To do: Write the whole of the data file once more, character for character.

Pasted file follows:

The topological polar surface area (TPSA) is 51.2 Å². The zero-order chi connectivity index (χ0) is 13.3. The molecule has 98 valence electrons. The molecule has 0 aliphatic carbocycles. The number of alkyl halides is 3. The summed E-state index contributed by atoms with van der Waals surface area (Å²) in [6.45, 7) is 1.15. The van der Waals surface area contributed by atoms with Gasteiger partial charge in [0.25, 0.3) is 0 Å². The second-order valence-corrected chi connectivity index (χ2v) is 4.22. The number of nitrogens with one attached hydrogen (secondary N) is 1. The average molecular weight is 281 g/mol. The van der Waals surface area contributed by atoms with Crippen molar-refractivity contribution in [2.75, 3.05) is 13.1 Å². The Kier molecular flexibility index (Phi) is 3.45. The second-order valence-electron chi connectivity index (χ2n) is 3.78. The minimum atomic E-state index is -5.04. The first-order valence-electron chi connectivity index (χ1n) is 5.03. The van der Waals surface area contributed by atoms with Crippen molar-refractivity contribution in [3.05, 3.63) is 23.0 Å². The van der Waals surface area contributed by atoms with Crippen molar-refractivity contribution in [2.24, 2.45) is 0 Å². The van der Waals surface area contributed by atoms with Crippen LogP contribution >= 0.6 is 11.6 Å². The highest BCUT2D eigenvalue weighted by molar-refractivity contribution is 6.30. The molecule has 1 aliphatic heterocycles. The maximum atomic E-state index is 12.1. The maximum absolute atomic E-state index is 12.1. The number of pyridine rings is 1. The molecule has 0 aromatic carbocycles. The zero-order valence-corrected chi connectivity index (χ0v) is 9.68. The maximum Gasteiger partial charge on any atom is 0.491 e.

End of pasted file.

The topological polar surface area (TPSA) is 51.2 Å². The zero-order chi connectivity index (χ0) is 13.3. The molecule has 98 valence electrons. The molecule has 0 aliphatic carbocycles. The number of alkyl halides is 3. The summed E-state index contributed by atoms with van der Waals surface area (Å²) in [6.45, 7) is 1.15. The van der Waals surface area contributed by atoms with Gasteiger partial charge in [0.25, 0.3) is 0 Å². The second-order valence-corrected chi connectivity index (χ2v) is 4.22. The number of nitrogens with one attached hydrogen (secondary N) is 1. The average molecular weight is 281 g/mol. The van der Waals surface area contributed by atoms with Crippen molar-refractivity contribution in [2.75, 3.05) is 13.1 Å². The Kier molecular flexibility index (Phi) is 3.45. The second-order valence-electron chi connectivity index (χ2n) is 3.78. The minimum atomic E-state index is -5.04. The first-order valence-electron chi connectivity index (χ1n) is 5.03. The van der Waals surface area contributed by atoms with Crippen molar-refractivity contribution in [3.05, 3.63) is 23.0 Å². The van der Waals surface area contributed by atoms with Crippen molar-refractivity contribution in [2.24, 2.45) is 0 Å². The van der Waals surface area contributed by atoms with Crippen LogP contribution >= 0.6 is 11.6 Å². The highest BCUT2D eigenvalue weighted by molar-refractivity contribution is 6.30. The molecule has 1 aliphatic heterocycles. The maximum atomic E-state index is 12.1. The maximum absolute atomic E-state index is 12.1. The number of pyridine rings is 1. The molecule has 0 aromatic carbocycles. The zero-order valence-corrected chi connectivity index (χ0v) is 9.68. The maximum Gasteiger partial charge on any atom is 0.491 e.